The paper continually and forcefully agitated in favor of secession throughout the 1850s to a degree almost unrivaled in the state of Alabama and only rarely so in other Southern states. A leading forum for secessionist thought, it continued in publication until the middle of the Civil War. It regularly featured articles and editorials from around the South and nation discussing the growing sectional tension over the issue of slavery and closely followed debate over legislation that might impact the institution. Especially in its early years, it also carried updates on the activities of other Southern Rights Associations in the region and lashed out at fellow Southern citizens who refused to join them in their crusade.
The paper’s editors claimed it would not support any political party, but rather, attempt to “unite all Southern men in firm resistance to Northern aggression.” Repeatedly, they attempted to remind readers of its bipartisan nature by claiming that “our friendship has not been for Whig or Democrat, but for him who was ready to rise up strike for his country.”
There was jubilant celebration in Barbour County upon hearing of the secession of South Carolina in December 1860. Admist the parading of militia companies, fireworks, ringing of bells and booming of cannon, Regency members Alpheus Baker and Eli Sims Shorter gave public addresses heralding the occasion. Less than a month later, the entire scene would be repeated when Alabama voted to secede on January 11, 1861. Regency member Jeremiah N. Williams was one of several to address a raucous crowd in Clayton at a party that lasted into the early hours of the morning, while Lewis L. Cato threw a party at his home in Eufaula which, according to legend, was attended by William L. Yancey.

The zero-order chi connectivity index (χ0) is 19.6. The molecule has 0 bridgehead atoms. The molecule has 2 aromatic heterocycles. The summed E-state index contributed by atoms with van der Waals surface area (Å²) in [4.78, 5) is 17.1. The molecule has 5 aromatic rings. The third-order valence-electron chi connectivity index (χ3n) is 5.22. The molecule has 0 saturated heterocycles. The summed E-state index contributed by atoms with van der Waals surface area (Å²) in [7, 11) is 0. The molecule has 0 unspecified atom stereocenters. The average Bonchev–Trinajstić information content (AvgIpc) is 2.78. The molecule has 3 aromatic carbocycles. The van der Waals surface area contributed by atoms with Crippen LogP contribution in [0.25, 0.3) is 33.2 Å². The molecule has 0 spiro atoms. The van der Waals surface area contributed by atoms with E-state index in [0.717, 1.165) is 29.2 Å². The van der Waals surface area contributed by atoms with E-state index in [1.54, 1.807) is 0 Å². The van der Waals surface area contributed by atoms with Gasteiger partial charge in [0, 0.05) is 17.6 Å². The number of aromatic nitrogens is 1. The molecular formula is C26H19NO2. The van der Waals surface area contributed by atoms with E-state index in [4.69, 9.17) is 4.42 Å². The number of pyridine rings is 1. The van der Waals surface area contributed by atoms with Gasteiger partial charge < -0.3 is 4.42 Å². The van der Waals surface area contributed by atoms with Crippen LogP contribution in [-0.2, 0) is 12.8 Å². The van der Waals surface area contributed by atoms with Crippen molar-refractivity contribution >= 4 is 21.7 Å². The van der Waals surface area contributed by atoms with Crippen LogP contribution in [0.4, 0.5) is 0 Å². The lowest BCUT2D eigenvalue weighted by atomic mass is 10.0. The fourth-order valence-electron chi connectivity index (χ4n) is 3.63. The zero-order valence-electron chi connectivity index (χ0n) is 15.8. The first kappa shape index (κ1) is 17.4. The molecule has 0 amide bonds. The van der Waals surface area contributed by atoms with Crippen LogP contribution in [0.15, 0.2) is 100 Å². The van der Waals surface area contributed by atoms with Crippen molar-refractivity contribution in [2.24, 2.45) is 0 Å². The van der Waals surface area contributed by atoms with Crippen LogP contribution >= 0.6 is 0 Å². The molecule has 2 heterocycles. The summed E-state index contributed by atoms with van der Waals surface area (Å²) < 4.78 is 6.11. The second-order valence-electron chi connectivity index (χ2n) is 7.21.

Among the group of men that had led the state out of the Union at the Alabama secession convention in Montgomery were two of the Regency’s most recognized spokesmen, Alpheus Baker and John Cochran. John W. Izner, a delegate to the secession convention from St. Clair County, would later recall the Regency members present and leave a colorful account of the scene of their triumph. When several local woman came to present the convention a flag featuring patriotic mottoes emblazoned on it, convention president William McLin Brooks turned to Alpheus Baker and asked him to accept the banner. In “a perfect Niagara of eloquence,” Baker spoke to the assembly as if “the speaker seemed to have dipped down from the eternal world for that special purpose and on that extraordinary occasion.” Regency members must have relished the moment, as the prospect of an independent Southern nation seemed on the verge of becoming a reality.